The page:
Daily Gazette: Lung association gives low marks to region's air quality

DailyGazettelogo

April 28, 2010

CAPITAL REGION — Schenectady County is the only county in the Capital Region to receive a passing air quality grade for ozone in the American Lung Association's new State of the Air 2010 report.

The report, scheduled to be released today, also states that Saratoga County had the highest ozone level of any county in the region that has ozone monitors, with an average of 20 high ozone days between 2006-08.

During this same three-year period, Schenectady County had an average of four high ozone days and Albany County had an average of 10 high ozone days.

Schenectady County received a C grade for ozone in this year's report as well as in the 2009 report, said Michael Seilback, vice president for public policy and communications with the American Lung Association in New York. But Seilback said it was difficult to pinpoint why one county gets more high ozone days than its neighbor.

"Air pollution is linked to local sources such as vehicle emissions, wood burning, power plant emissions and local industry," he said.

"Our region also receives pollution from coal-fired power plants in the Midwest," Seilback said. "But either way, local weather patterns, topography and geography also determine where air pollution lands."

The American Lung Association releases its State of the Air report each year based on the air quality readings.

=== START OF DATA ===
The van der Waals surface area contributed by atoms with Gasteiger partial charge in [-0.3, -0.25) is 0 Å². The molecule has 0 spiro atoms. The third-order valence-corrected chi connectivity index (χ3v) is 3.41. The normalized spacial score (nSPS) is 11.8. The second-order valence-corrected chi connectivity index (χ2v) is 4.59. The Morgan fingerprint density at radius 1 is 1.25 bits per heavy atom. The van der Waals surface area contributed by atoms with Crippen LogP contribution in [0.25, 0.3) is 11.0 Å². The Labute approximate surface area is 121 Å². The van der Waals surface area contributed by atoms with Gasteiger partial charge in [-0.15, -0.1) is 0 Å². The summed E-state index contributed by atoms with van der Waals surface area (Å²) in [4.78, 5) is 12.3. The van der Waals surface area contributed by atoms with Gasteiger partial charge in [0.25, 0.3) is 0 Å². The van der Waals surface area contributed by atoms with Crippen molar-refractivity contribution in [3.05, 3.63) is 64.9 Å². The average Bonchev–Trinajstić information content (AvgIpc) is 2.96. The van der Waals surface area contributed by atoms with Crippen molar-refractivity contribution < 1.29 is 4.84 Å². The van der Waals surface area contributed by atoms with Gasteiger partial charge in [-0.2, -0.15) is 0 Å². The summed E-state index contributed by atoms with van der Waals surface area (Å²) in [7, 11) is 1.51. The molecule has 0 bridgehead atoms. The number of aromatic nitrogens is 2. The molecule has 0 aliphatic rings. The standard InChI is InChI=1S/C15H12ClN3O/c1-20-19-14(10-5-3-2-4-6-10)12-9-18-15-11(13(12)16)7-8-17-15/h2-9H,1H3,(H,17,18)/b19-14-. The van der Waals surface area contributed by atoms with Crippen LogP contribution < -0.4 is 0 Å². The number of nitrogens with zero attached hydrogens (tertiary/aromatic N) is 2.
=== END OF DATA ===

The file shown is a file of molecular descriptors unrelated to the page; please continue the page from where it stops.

The report assigns A through F grades to counties that have at least one air quality monitoring station. Some counties in the region, like Fulton, Schoharie and Montgomery counties, were not included in the report. The report card is based on the Environmental Protection Agency's index for ozone and particle pollution.

The readings from the monitors are color-coded, with an orange reading representing an ozone level "unhealthy for sensitive groups," a red reading "unhealthy" and a purple reading "very unhealthy."

Sensitive groups include people suffering from asthma, emphysema or chronic bronchitis.

The ozone readings for the Capital Region counties were orange readings, the least harmful on the list.

The counties with the highest ozone readings in the state were Suffolk, with 34 orange days, six red days and one purple day, and Westchester, with 28 orange and five red days, as averaged over the three-year period.

Nevertheless, the overall results of the State of the Air report in New York state shows an improvement from 2009.

"State of the Air 2010 is encouraging because we can see that the steps we've taken to reduce emissions from sources including power plants and diesel engines are improving air quality," said Scott Santarella, president and CEO of the American Lung Association in New York.

"At the same time, it's obvious that we need to do much more to clean our air," Santarella said in a written statement. "From North Fork to Niagara Falls, far too many New Yorkers are still breathing in failing air that puts their health at risk."

Seilback said Tuesday that the air quality trends in the Capital Region are heading in the right direction. For example, last year's report indicated that Saratoga County had 21 high ozone days, compared to 20 in this year's report.

Ozone, sometimes called smog, is the most widespread air pollutant.

"It is a gas formed most often when sunlight reacts with vapors emitted when motor vehicles, factories, power plants and other sources burn fuel," says the American Lung Association.

"Breathing in ozone irritates the respiratory tract and causes health problems like asthma attacks, coughing, wheezing, chest pain and even premature death," the report says.

The report says that more than 12 million New Yorkers, or 62 percent of the state's residents, live in counties where unhealthy air threatens their lives and health.